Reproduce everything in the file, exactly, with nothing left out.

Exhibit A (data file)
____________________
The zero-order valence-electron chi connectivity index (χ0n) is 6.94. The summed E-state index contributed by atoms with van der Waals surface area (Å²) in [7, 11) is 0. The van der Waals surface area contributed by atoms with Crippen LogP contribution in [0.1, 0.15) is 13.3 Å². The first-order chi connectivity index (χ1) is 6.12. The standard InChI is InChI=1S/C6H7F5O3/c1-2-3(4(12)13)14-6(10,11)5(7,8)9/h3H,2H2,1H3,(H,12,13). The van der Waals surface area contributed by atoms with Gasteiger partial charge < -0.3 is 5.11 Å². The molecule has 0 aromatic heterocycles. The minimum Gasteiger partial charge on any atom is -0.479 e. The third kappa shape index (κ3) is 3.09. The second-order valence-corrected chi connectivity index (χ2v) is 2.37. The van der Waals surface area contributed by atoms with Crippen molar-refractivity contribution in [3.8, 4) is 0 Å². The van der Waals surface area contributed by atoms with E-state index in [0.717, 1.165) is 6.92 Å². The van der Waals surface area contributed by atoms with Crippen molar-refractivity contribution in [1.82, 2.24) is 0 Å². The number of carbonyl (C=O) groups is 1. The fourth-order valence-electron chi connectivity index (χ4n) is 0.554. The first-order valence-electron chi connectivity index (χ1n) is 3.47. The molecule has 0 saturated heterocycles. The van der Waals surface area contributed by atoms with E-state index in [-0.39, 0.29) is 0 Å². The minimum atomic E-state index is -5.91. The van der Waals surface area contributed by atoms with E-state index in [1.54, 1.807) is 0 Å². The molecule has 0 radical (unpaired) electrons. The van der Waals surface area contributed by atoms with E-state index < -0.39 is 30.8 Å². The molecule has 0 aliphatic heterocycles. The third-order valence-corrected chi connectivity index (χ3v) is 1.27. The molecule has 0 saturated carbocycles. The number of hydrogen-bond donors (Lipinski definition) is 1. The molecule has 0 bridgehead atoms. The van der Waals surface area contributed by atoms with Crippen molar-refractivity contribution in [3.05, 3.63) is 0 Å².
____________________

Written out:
The zero-order valence-electron chi connectivity index (χ0n) is 6.94. The summed E-state index contributed by atoms with van der Waals surface area (Å²) in [7, 11) is 0. The van der Waals surface area contributed by atoms with Crippen LogP contribution in [0.1, 0.15) is 13.3 Å². The first-order chi connectivity index (χ1) is 6.12. The standard InChI is InChI=1S/C6H7F5O3/c1-2-3(4(12)13)14-6(10,11)5(7,8)9/h3H,2H2,1H3,(H,12,13). The van der Waals surface area contributed by atoms with Gasteiger partial charge < -0.3 is 5.11 Å². The molecule has 0 aromatic heterocycles. The minimum Gasteiger partial charge on any atom is -0.479 e. The third kappa shape index (κ3) is 3.09. The second-order valence-corrected chi connectivity index (χ2v) is 2.37. The van der Waals surface area contributed by atoms with Crippen molar-refractivity contribution in [3.8, 4) is 0 Å². The van der Waals surface area contributed by atoms with E-state index in [0.717, 1.165) is 6.92 Å². The van der Waals surface area contributed by atoms with Crippen molar-refractivity contribution in [1.82, 2.24) is 0 Å². The number of carbonyl (C=O) groups is 1. The fourth-order valence-electron chi connectivity index (χ4n) is 0.554. The first-order valence-electron chi connectivity index (χ1n) is 3.47. The molecule has 0 saturated heterocycles. The van der Waals surface area contributed by atoms with E-state index in [-0.39, 0.29) is 0 Å². The minimum atomic E-state index is -5.91. The van der Waals surface area contributed by atoms with E-state index in [1.54, 1.807) is 0 Å². The molecule has 0 radical (unpaired) electrons. The van der Waals surface area contributed by atoms with E-state index < -0.39 is 30.8 Å². The molecule has 0 aliphatic heterocycles. The third-order valence-corrected chi connectivity index (χ3v) is 1.27. The molecule has 0 saturated carbocycles. The number of hydrogen-bond donors (Lipinski definition) is 1. The molecule has 0 bridgehead atoms. The van der Waals surface area contributed by atoms with Crippen molar-refractivity contribution in [3.05, 3.63) is 0 Å².